South Africa’s plan to revive its economy

Table Mountain looms over Cape Town's Waterfront district, September 30, 2010. With its spectacular mountains and gorgeous beaches, Cape Town is perfect for outdoor activities like rock climbing, wind surfing and cycling. And after seeing lions and elephants on safari further north, you can watch whales, penguins and seals in the waters around the Cape of Good Hope. Picture taken September 30, 2010. To match Reuters Life! TRAVEL-CAPETOWN REUTERS/Steve James (SOUTH AFRICA - Tags: TRAVEL) - GM1E6CB0DM801
Editor's note:

Below is a viewpoint from Chapter 2 of the Foresight Africa 2019 report, which explores six overarching themes on the triumphs of the past years as well as strategies to tackle the remaining obstacles for Africa. Read the full chapter on managing debt and mobilizing resources.

The dawn of 2019 brings new possibilities for advancing human progress in an inclusive and sustainable world.

As our information society expands and new technologies with the potential to advance human development emerge, we are still confronted by deepening inequality within and across national boundaries. In parts of the world, technological progress is taking place in the midst of social and political regression. Nationalism, xenophobia, and unilateral action are undermining established institutions of global governance.

Despite this turbulence, African governments, civil society organizations, and citizens will remain focused in 2019 on the realization of “the Africa we want,” as outlined in the African Union’s Agenda 2063. As part of advancing this agenda, the African Union is engaged in an institutional reform process that seeks to create a self-sufficient, independent, and effective organization that promotes peace and stability, industrial growth, infrastructure development, universal health care, and skills development.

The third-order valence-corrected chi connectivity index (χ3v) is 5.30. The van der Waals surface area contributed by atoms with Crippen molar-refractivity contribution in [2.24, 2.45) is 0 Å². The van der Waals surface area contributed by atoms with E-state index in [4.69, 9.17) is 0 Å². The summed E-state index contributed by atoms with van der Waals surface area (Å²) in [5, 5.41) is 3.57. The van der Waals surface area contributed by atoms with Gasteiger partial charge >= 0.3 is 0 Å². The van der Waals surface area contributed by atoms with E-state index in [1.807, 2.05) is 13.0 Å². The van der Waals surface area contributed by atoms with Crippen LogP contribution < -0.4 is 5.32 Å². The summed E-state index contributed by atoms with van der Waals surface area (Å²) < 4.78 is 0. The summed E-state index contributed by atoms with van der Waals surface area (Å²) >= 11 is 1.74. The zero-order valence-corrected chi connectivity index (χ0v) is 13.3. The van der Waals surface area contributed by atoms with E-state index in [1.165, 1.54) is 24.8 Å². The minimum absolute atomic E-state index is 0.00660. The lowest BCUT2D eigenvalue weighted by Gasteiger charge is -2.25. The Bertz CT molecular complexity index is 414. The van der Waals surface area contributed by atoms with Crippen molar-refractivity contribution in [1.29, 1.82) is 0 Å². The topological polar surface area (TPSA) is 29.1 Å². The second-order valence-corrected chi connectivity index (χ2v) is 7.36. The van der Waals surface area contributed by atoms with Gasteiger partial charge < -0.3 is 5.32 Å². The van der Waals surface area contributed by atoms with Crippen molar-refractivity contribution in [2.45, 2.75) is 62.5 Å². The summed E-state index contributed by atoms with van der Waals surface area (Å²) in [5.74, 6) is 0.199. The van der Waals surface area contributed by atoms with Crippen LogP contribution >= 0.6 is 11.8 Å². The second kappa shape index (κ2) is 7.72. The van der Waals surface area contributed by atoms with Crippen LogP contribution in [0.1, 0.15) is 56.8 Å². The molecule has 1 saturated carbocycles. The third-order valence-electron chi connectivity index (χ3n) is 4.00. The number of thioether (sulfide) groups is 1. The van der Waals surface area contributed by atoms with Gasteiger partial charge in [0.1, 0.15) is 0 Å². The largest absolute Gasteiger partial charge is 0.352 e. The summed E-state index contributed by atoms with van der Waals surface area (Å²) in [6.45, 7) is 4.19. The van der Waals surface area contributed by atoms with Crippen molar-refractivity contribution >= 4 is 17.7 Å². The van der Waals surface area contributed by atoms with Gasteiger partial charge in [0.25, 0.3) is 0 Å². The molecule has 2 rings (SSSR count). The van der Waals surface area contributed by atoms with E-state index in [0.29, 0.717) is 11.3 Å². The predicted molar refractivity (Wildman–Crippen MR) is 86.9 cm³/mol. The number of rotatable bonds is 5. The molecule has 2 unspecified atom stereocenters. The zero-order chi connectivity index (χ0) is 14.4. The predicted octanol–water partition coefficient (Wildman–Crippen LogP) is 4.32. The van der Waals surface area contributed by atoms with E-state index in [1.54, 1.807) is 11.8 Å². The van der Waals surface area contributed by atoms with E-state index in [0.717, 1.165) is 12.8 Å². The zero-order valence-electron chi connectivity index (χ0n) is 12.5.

This reform process will complement the establishment of the African Continental Free Trade Area, which promises to significantly increase intra-African trade and investment and enhance the integration of African markets into the global economy.

South Africa’s contribution to Africa’s march forward will be enabled by our own efforts to end a decade of economic stagnation, which include a drive to raise $100 billion in new investment in our economy. Such investment is needed if we are to make meaningful progress in reducing poverty, unemployment, and inequality in a society that still bears the scars of apartheid.

To enable this shift in our economy, we are working to improve the ease of doing business and undertaking policy reform in key growth sectors. We are implementing an economic stimulus package to reignite growth and create jobs, and we have taken the fight against corruption to individuals, companies, and institutions implicated in plundering public assets in recent years.

During 2019, our focus on economic renewal and the restoration of ethical conduct in government and business will coincide with our celebration of 25 years of freedom and democracy. This anniversary will serve as inspiration for all South Africans to build the inclusive, peaceful, prosperous, and stable South Africa envisioned in our Constitution and will keep us focused on our efforts to create a better South Africa, a better Africa, and a better world.